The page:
The Jack Vanier family has made a gift of $60 million, the largest private donation in the history of K-State.
The College of Engineering’s new Engineering Hall is a lasting facility that meets the needs of tomorrow’s leaders. The 108,000-square-foot addition to the Durland-Rathbone-Fiedler complex is creating new opportunities for the college to collaborate, innovate and educate.
That appeals to Candy Duncan, ‘75, who made a gift to support the facility and name one of its meeting rooms in honor of her husband, the late Mike Duncan, M.D.
The couple grew up in Andover, Kansas, before attending K-State together. Candy studied accounting while Mike earned his degree in nuclear engineering in 1974, before going on to study medicine at University of Kansas.
Mike Duncan’s distinguished career included serving as chief of medicine for NASA, where he led that agency’s efforts in the highly publicized rescue of Chilean miners in 2010. Candy Duncan retired as managing partner in the Washington, D.C. metro area for KPMG, a professional services global network, and now teaches for KPMG and serves on several corporate boards.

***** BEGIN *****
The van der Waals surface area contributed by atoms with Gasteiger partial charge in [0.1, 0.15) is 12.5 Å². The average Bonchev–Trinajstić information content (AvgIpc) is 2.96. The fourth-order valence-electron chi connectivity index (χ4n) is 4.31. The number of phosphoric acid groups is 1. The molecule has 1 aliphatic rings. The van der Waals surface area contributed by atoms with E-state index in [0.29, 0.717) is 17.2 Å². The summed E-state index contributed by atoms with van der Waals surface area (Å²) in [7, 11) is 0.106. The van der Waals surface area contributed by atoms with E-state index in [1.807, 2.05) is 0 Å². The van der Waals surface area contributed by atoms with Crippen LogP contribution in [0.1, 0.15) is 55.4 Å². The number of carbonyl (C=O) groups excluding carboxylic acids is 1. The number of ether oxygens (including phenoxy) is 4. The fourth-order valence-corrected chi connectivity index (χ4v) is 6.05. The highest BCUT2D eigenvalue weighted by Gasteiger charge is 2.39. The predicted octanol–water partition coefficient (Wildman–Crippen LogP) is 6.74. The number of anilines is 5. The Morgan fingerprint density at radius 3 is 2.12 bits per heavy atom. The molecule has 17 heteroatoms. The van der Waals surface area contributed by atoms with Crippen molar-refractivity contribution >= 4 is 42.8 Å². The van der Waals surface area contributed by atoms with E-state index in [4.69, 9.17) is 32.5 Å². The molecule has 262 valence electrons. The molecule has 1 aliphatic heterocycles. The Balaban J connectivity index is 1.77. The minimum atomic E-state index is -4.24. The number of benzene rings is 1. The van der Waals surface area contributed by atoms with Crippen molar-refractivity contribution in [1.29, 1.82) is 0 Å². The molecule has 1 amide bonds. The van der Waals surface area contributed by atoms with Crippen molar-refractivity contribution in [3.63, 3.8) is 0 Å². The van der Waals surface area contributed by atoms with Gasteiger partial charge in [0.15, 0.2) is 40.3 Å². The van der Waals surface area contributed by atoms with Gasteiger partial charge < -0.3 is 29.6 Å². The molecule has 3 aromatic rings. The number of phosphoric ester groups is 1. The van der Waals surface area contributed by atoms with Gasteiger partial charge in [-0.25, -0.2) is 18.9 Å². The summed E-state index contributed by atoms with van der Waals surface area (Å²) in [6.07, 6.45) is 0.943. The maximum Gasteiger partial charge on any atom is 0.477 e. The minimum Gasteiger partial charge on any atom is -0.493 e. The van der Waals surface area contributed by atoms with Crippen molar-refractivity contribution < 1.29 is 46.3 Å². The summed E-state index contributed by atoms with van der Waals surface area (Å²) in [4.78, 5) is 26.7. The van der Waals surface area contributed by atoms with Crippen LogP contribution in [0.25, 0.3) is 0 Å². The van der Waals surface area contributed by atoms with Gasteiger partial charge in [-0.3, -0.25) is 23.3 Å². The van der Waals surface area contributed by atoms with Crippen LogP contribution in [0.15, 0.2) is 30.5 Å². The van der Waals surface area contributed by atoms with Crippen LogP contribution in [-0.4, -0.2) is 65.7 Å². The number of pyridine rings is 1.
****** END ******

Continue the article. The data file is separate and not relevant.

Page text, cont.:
A gift to name the James Michael Duncan, MD Meeting Room within Engineering Hall was the perfect opportunity to help students and faculty while honoring her husband, who died in May 2012.
“It’s so important that students have a great place to learn and grow. It encourages them,” she said.
Read more about how your gift can support the College of Engineering and advance the Innovation and Inspiration Campaign.
Paul and Sandra Edgerley commit $5 million to establish K-State’s first endowed deanship.
After a $4 million lead gift from Regnier family foundation, Regnier Hall will adjoin an expanded Seaton Hall in the new APDesign Complex.
A $1 million gift from Greg and Mamie Case is helping tomorrow’s leaders learn at K-State’s Center for Risk Management Education and Research.
K-State alumna creates scholarship for Arts and Sciences students with a bequest in her will.